And, finally, he returned to the Year of Faith and the synod on new evangelization, saying, "I also wish to place in the hands of the Mother of God this special time of grace for the church, now opening up before us."

With the famous conical statue of Our Lady of Loreto near the altar, Pope Benedict's homily focused on Mary as the best possible example of following God's will and bringing Christ to the world.

"She placed her entire being at the disposal of God's will, becoming the 'place' of his presence, a 'place' of dwelling for the Son of God," the pope said.

When Blessed John visited Loreto 50 years ago, the pope said, he told people that the aim of the Second Vatican Council was to spread throughout the world the benefits and blessings of God having become human, suffering and dying to redeem humanity.

At a time when the world is struggling with a global financial crisis and crises in many spheres of social life, he said, "the incarnation of the Son of God speaks to us of how important man is to God, and God to man."

Without God and without faith-inspired values, he said, "man ultimately chooses selfishness over solidarity and love, material things over values, having over being. We must return to God so that man may return to being man."

Pope Benedict told the crowd that with faith, "even in difficult times or moments of crisis, there is always a horizon of hope: The Incarnation tells us that we are never alone, that God has come to humanity and that he accompanies us."

United in faith, he said, all men and women become brothers and sisters, caring for and supporting one another.

Often today, he said, people think making a faith commitment means giving up their freedom, when in reality God liberates people from the selfishness and thirst for power that can consume them and harm others.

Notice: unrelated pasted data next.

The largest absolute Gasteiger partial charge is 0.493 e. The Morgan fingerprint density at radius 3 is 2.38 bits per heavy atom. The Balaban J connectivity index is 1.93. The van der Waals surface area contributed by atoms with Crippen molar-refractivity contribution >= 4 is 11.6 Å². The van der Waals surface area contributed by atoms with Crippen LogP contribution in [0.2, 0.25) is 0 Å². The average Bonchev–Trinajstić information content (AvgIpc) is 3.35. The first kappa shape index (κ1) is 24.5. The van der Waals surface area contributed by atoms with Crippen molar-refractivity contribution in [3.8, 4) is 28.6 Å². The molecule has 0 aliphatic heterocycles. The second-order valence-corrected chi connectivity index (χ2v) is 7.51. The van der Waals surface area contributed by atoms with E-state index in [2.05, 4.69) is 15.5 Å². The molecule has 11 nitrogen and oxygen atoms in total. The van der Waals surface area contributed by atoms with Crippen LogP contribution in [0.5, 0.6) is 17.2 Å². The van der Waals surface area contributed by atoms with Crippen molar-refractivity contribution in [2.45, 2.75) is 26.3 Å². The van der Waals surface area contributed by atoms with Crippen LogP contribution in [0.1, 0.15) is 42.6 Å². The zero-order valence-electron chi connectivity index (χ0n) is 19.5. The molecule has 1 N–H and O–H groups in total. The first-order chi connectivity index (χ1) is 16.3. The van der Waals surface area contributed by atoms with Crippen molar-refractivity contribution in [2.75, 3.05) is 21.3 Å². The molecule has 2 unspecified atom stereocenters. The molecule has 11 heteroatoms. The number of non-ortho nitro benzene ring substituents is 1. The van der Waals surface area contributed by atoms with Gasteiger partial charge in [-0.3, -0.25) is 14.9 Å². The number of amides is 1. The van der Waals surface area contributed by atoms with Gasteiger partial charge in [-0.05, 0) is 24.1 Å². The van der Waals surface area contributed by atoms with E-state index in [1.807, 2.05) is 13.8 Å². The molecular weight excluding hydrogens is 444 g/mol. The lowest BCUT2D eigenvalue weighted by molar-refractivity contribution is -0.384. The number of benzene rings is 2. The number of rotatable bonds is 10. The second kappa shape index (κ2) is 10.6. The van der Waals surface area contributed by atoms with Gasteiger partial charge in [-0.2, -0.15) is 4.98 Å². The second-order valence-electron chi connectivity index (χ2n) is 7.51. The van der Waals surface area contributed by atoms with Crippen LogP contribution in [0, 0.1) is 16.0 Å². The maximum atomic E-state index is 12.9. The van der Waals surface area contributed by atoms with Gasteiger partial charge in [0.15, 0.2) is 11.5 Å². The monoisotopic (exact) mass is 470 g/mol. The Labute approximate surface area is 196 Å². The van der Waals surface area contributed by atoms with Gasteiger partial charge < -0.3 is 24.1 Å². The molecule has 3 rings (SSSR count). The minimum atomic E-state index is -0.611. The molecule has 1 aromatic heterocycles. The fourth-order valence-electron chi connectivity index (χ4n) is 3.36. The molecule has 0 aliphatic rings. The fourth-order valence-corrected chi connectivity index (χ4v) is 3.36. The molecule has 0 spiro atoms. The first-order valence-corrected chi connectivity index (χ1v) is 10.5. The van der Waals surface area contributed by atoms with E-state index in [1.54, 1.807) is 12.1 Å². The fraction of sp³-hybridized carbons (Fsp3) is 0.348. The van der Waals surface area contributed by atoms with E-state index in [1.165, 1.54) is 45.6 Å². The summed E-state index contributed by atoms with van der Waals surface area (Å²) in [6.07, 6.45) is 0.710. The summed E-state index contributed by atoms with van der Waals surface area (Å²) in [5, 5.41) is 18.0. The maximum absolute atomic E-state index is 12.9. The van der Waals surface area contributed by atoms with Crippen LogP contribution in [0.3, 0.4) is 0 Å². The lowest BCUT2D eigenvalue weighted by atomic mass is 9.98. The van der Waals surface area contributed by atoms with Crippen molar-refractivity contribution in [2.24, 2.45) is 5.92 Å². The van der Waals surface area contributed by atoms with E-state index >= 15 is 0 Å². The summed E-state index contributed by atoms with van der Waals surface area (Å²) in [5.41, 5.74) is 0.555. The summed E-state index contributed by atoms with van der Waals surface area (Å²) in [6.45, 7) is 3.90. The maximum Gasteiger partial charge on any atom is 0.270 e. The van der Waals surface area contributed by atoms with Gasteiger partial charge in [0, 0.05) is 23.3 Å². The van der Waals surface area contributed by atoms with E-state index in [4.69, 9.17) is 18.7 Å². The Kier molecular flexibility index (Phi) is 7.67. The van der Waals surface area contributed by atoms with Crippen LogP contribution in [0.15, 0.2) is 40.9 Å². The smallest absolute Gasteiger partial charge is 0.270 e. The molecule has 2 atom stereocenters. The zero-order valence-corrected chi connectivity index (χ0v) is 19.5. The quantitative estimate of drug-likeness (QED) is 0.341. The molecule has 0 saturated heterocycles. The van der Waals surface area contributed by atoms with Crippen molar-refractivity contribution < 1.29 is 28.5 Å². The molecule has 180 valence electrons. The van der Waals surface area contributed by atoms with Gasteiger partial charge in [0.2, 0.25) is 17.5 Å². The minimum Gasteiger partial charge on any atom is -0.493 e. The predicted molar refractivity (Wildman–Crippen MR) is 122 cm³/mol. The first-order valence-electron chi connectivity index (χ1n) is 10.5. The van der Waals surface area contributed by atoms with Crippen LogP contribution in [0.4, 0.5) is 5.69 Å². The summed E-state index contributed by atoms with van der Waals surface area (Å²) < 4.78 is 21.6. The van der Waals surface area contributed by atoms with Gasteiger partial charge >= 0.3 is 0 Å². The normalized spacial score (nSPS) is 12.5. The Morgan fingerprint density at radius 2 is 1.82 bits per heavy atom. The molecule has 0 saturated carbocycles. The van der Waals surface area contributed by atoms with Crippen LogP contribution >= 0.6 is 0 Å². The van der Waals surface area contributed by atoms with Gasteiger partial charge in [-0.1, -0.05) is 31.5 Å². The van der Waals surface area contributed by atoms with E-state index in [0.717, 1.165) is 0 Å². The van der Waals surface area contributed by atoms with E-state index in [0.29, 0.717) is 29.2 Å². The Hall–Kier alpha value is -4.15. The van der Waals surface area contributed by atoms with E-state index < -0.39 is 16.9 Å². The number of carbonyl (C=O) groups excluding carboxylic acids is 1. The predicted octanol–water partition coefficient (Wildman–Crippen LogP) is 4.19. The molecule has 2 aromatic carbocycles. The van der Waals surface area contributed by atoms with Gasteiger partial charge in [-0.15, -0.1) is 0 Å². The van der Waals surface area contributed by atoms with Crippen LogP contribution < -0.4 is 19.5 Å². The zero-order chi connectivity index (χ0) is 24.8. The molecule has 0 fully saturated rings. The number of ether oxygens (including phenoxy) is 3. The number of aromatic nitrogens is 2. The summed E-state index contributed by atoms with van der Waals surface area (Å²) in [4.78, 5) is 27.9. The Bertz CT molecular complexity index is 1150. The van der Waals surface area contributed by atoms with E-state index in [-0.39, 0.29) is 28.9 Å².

Just as God wanted Mary to agree to carry his son, "God asks for mankind's 'yes.' He has created a free partner in dialogue, one from whom he requests a reply in complete liberty."

Pope Benedict traveled to and from Loreto by helicopter. After the Mass, he remained for lunch and a rest before a scheduled 5 p.m. return to the Vatican.


WOMEN / Faith: Hawaii ready for new Catholic saint !

Hawaii ready for new Catholic saint ! (again!)

Tapestry of Blessed Marianne Cope (CNS photo from Reuters)

Three years ago the Hawaii Catholic Herald was on top of the canonization of one of Hawaii's own — St. Damien de Veuster, a Belgian priest who devoted his life to ministering on the Hawaiian island of Molokai, serving people with leprosy, now known as Hansen's disease. Once again the state is readying for the canonization of one of its own: Blessed Marianne Cope, who will be canonized Oct. 21. She succeeded St. Damien, spending the last 30 years of her life ministering on Molokai. She died on the island in 1918 at age 80. She was beatified in 2005.
This week's issue of the Hawaii Catholic Herald, newspaper of the Honolulu Diocese, has a special section about Mother Marianne that includes a tribute to the sister who directed her cause for decades and died last year, just days before the Vatican announced that the path for Mother Marianne's sainthood had been cleared.
The issue also features a timeline of Mother Marianne's path to sainthood, a preview of what Hawaii's pilgrims heading to Rome for the canonization can expect, and a story about the miracles attributed to her intercession.